Trevor Averill Allowed Christmas Day Visit With Family
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Maine Man Accused of Murdering His 2-Month-Old Daughter Is Gifted Christmastime Visit with Family, Including Three Kids

 

Trevor Averill appears in a mugshot

It’s the Holiday Season and even an accused murderer is being granted something akin to a Christmas miracle this year.

Trevor Averill, 28, stands accused of murder and manslaughter over the 2020 death of his 2-month-old daughter. The defendant hails from Buckfield, Maine and was previously barred from from having any contact with children under the age of six as a condition of his bail.

But on Monday, a judge in Auburn, Maine amended Averill’s pretrial release conditions in the spirit of the season.

Androscoggin County Superior Court Justice Harold Stewart II has granted the defendant the ability to visit with his family members over the upcoming Christmas holidays–including young children.

According to the Sun Journal, the local prosecutors were none-too-happy with the prospect of such yuletide lenience.

“Given the nature of the charges, the seriousness of the charges, we’re not in a position to be agreeable to the defendant having any contact with children,” Assistant Attorney General for the State of Maine Lisa Bogue said during the proceedings.

In each case, the defense noted the three specific children who would be in attendance at the large family gatherings his family hosts.

Bogue said the state would leave the matter entirely up to the judge’s discretion.

The Christmastide allowance, as well as Bogue’s misgivings about it, was essentially a replay of a prior Thanksgiving Day departure.

According to the Press Herald, Averill was granted the ability to visit his family during the celebration of the national harvest festival last month. Judge Stewart said he would review how that holiday went before approving the identical Christmas request.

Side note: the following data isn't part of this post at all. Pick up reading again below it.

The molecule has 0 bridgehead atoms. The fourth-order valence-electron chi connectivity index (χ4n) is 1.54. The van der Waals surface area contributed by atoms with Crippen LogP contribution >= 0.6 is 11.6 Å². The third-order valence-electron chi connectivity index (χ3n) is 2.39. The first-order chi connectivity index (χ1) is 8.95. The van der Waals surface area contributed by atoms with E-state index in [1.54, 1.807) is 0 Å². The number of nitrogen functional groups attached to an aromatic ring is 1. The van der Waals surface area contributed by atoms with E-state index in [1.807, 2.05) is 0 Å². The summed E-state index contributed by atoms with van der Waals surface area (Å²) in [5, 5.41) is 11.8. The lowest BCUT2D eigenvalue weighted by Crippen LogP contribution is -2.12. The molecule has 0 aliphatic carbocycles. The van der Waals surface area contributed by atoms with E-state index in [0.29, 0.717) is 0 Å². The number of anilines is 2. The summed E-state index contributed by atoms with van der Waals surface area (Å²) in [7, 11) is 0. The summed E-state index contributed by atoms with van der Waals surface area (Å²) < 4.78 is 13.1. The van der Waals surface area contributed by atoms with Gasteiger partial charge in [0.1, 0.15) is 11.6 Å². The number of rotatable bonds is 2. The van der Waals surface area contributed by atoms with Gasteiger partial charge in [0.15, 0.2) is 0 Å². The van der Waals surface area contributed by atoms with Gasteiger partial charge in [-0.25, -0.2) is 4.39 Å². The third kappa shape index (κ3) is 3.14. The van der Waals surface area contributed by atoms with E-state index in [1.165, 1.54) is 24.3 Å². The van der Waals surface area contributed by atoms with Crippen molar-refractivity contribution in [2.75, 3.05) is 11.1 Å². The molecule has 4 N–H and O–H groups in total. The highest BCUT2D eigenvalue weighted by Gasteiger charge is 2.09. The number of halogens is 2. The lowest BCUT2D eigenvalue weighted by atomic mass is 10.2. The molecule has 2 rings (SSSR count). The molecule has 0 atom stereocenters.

But the defendant didn’t get everything he asked for–the defense had initially requested visits from 8 a.m. to 10 p.m. but later asked for a 5 p.m. cutoff. He was gifted, instead, a Thanksgiving Day visit that lasted from 12 to 3 p.m. and given an extra hour with his family on Christmas.

In November, Bogue was more animatedly opposed to the idea.

She noted that Averill’s bail amount had previously been cut in half “with some very specific conditions and those included no contact with children under the age of 6. And if we continue to erode those conditions, then you might as well not have any conditions.”

The prosecutor went on to note the defendant allegedly “murdered his child (and that it) happened while there was another person in the home. And there are allegations that the child suffered abuse on more than one occasion. So, given the fact that that is what he stands charged with, the state just cannot in good conscience agree that the defendant have contact with any kids while this case is pending.”

Averill denies that he killed his daughter.

According to the Bangor Daily News, he pleaded not guilty to the charges against him in early September of this year. He was indicted by a grand jury following a 13-month-long investigation.

In July 2020, Androscoggin County Sheriff’s deputies responded to a medical distress call at Averill’s home regarding an infant.

Harper Averill was rushed to Maine Medical Center in Portland where she later succumbed from her injuries.

[image via Androscoggin County Jail]

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